This is an area that almost everyone gets wrong. In current home designs, there are far fewer places to put a TV and most of them are far from ideal. A standard Family Room design uses the fireplace as a focal point and the rest of the room is all windows with no wall space. This design generally requires you to place the TV above the fireplace, which is always too high. Your eye wants to land in the range of the middle to the bottom third of the screen when you are seated. This is by far the most comfortable viewing angle. If you are mounting a 65” TV at the correct height, the bottom of the TV is roughly 2 feet off the floor. A standard fireplace mantel is 5 feet off the ground. Less than ideal! Place that TV as low as you can when the room design allows. There are specialized TV lifts that can fix the TV height problem as they mount above the fireplace mantel and then articulate out away from the wall and lower to a more appropriate height when watching TV. Your home technology integrator can guide you to these solutions.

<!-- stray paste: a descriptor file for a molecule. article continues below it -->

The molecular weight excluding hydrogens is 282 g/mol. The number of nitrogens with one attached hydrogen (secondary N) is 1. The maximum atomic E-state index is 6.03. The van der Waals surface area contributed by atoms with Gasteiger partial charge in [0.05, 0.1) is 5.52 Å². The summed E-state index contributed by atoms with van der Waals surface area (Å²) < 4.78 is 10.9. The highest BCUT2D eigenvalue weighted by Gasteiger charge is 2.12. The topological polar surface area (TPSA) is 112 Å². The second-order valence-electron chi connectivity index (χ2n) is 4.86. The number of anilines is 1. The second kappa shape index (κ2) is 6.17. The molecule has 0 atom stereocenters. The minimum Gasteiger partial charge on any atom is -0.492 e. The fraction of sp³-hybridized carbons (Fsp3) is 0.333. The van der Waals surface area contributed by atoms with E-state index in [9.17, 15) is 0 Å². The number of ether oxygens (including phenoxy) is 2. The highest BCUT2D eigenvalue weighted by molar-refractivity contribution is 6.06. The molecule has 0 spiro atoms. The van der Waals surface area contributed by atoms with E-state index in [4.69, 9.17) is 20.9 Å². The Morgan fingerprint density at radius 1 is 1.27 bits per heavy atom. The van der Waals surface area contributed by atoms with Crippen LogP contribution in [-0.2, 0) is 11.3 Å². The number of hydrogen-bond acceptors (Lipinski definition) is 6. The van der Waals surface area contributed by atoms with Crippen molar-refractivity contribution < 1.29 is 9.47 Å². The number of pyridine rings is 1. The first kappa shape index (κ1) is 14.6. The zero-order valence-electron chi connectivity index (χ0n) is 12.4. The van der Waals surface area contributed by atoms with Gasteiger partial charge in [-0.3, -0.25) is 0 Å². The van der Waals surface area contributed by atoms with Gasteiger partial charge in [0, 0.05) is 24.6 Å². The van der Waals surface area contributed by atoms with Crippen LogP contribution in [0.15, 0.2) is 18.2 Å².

Also make sure to keep any obstacles in mind that could create a blocked view. This is referring to coffee table decor, stacks of books, bed footboards, and other furniture. Be sure that you are not going to block any part of the image once you select your height.
How to Get the Best Sound for Your TV
When finalizing the height, also consider the height of a soundbar or center channel speaker. For this article, we are assuming you will use either one of these sound options, as the built-in speakers on TVs leaves a lot to be desired! The laws of physics dictate that you cannot have a powerful and enveloping sound experience that pulls you into the action using the tiny speakers built into the TV. Therefore, we highly recommend a dedicated surround sound system for the best sound, or a soundbar if budget and room design dictate.